Some good news this morning. Got to the cabin after being gone since last Thursday. I had left the Li battery hooked to the CC, no load, showing 12.9 volts. Today it showed 13.29 before switching on the cabin. So there is solar hope going on around here. 3 weeks to the solstice..
20201130_114451_resi.jpg
20201130_114451_resi.jpg


gcrank1
Member
# Posted: 30 Nov 2020 21:17
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Fwiw, Im running some 75' of 2 outdoor 16ga. extension cords from my little 300w psw or 400w msw inverter at the bat-bank on my ice shanty/power house/tool shed.
The dig-voltmeter reads 116vac on the 300w psw at the outlet , the msw doesnt read right, 98-99vac on my non-rms cheap meter (common for these) but works fine. I get the same voltage read at the end of each of the 2 extension cords and all 4 of the 120v led Edison base bulbs in the cabin are nice and bright. The 120vac cheap ceiling fan runs fine also with no bulbs dimming.
I have bigger gauge rv grade cords to use, this was my quick&dirty hook up and trial the other day. If my loads were bigger and I had more batteries I could run my 750w msw or 1Kw psw inverters but the overhead is probably too much with my poor solar exposure. Ive been using inverters sized closer to my loads with success this year.

Brettny
Member
# Posted: 1 Dec 2020 07:08
Reply 


The MT50 really shows little useable data becids the current voltage and amps in. For how much power is left in a bank you need something more like a shunt meter. There about $50 on amazon.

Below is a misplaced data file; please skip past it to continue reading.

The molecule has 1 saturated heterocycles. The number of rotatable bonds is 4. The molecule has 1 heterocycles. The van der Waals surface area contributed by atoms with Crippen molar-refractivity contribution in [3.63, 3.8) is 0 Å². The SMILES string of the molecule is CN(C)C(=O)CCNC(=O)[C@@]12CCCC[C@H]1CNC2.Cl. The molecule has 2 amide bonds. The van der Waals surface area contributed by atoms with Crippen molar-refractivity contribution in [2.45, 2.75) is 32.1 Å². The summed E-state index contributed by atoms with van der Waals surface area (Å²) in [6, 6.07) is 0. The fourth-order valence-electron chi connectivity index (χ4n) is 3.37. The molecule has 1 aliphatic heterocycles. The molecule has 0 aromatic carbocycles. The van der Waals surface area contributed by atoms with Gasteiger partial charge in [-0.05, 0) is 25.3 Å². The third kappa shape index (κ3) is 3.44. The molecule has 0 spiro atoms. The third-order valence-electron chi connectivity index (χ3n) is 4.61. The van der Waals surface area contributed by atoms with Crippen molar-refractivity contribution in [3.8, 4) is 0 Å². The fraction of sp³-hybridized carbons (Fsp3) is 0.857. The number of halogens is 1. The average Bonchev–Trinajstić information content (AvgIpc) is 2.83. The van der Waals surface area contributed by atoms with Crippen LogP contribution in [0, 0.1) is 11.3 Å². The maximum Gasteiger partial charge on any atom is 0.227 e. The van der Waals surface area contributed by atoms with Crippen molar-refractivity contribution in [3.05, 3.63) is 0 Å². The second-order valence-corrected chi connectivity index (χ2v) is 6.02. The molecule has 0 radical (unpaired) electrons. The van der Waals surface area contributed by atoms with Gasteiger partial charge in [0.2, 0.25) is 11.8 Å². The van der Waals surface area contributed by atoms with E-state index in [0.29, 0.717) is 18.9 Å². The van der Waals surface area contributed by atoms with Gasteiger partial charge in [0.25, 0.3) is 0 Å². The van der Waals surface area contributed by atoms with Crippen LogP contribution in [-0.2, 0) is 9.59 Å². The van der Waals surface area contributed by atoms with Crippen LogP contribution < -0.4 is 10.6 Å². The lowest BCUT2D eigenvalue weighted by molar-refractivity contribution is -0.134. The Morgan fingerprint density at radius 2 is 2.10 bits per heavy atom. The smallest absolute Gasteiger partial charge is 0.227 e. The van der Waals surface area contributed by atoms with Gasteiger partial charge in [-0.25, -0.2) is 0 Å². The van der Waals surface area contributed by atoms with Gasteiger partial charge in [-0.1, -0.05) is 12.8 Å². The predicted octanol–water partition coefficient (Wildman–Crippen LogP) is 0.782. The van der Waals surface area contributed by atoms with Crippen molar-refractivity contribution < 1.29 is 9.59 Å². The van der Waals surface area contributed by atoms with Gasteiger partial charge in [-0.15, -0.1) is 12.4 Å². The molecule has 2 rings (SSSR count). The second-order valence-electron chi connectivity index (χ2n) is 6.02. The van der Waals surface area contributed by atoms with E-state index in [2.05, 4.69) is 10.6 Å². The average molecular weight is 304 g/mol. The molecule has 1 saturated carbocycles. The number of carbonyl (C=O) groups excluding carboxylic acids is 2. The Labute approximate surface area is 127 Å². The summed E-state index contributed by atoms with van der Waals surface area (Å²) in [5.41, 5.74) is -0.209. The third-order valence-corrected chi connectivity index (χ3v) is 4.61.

Paulz for your 100-200ft run of 120v yard lights that would be perfectly fine. I believe a 100ft 12g cord is good for 15a at 120v. To get the same 15a at 12v you would need huge wires for a 100ft run.

For long wite runs always use the highest voltage you can. This goes for the wireing from your pannels to the CC too.

Since your in such a shaded area have you messed with series or parallel wireing of your pannels?

Steve_S
Member
# Posted: 1 Dec 2020 07:25
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I'll offer a small point of ponderance. Ever wire a house ? Most of us have, so we know the answer already. What is the longest run from main AC Panel to the end plug in your circuits ?

In a fairly typical home, 100' run is not that unusual. Think about it, even if you have a straight line of 40', by the time the wire is routed through the walls, up & down and around, it's much longer than the straight line.

Running stranded copper wire (extension cords) derate faster over distance than solid core copper... With extension cords you have to counter the deration by increasing conductor size to carry the juice. In a home you'd run 14/2 100' no problem but with an extension cord to run 100', you'd be looking at 10 gauge wire.

You could run Solid Core NMWU (non metalic, wet unground) wire from your inverter to a "Power Bollard" and from there take extension cords for use or run to your yard lights from that point. Now if you used low watt LED lights they are really tolerant of voltages because of the stepdown transformer being able to take 80V to 130V (pending on brands).

paulz
Member
# Posted: 1 Dec 2020 08:30
Reply 


Quoting: Brettny